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Failed a Drug Test? You Can Still Get Workers’ Compensation.

John Lesaganich June 3, 2018

Drug tests are common after injuries at the workplace. If you fail a drug test, the thinking goes, then that was clearly the reason for the injury, which insurance companies in Illinois may use to automatically deny your workers’ compensation claim. However, these cases are still winnable, based on a few factors.

Was the Test Timely?

Employers are supposed to conduct drug tests close to when the incident occurred, so they can establish the state you were in at the time. This should happen within 48 hours. However, sometimes Human Resources will forget to do this and ask for a test weeks or even months after the fact, just to cover their bases. Of course, nothing about a test that late could possibly reflect on your injury, regardless of what the test showed. It might drag out the proceedings in the courtroom, but common sense would hopefully triumph.

Was Impairment the Cause?

Let’s say that the test was timely, though, and you fail it right after the incident. In Illinois, the law allows insurance companies to automatically deny workers’ compensation under those circumstances, creating what’s known as a “rebuttable presumption.” This is a statement that’s assumed to be true unless someone can prove otherwise. If you test positively for some substance, the presumption is that you were under the influence and that’s why you got hurt. Your fault—so no workers’ compensation.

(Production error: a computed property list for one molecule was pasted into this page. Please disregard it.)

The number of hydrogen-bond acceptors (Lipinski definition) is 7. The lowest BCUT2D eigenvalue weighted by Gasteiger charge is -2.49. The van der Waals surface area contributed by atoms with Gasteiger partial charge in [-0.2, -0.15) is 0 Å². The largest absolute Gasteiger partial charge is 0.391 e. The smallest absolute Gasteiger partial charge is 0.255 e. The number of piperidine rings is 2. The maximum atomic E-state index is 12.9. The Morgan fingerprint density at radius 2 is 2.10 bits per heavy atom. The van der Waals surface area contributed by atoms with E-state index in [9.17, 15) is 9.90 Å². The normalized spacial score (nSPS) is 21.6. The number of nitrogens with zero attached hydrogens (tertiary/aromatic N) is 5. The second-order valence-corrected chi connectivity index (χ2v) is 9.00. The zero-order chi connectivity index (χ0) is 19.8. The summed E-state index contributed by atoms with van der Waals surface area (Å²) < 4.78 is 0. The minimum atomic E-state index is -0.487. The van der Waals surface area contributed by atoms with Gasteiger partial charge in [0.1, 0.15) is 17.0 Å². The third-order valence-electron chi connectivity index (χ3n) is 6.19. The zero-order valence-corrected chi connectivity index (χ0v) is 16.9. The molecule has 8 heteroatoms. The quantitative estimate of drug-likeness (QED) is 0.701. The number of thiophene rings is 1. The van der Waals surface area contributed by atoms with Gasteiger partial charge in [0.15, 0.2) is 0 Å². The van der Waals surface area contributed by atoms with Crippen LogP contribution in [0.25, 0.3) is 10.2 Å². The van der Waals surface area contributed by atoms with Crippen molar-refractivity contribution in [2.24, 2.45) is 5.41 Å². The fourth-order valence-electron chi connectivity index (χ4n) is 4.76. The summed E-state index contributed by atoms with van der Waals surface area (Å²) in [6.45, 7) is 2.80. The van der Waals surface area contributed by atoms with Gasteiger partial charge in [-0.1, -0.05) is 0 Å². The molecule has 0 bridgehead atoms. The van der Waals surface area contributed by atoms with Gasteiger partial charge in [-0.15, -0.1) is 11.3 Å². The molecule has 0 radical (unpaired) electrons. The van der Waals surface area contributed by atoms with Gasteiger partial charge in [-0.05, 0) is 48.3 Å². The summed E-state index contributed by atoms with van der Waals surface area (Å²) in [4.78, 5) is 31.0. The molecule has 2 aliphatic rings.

However, this is where the “rebuttable” part comes in. Rebuttable means that you can refute the claim with sufficient evidence. For instance, if you were taking the recommended dose of a medication, or if you’d used something over the weekend but were sober at work, that could be grounds for overturning the rebuttable presumption.

The law hasn’t always been this way. Prior to 2011, employers had to prove that intoxication was the cause of a workplace accident. However, after the Illinois legislature passed the Compensation Act, the rebuttable presumption language took effect, becoming what it is today.

Difficult, Not Impossible

The bottom line is that while a failed drug test will add an extra layer of difficulty to your workers’ compensation claim, it won’t automatically disqualify it. If your attorney can prove that the substances in your system played no role in your injury, or if the test was too delayed to be relevant, then you still have a good chance of fair compensation.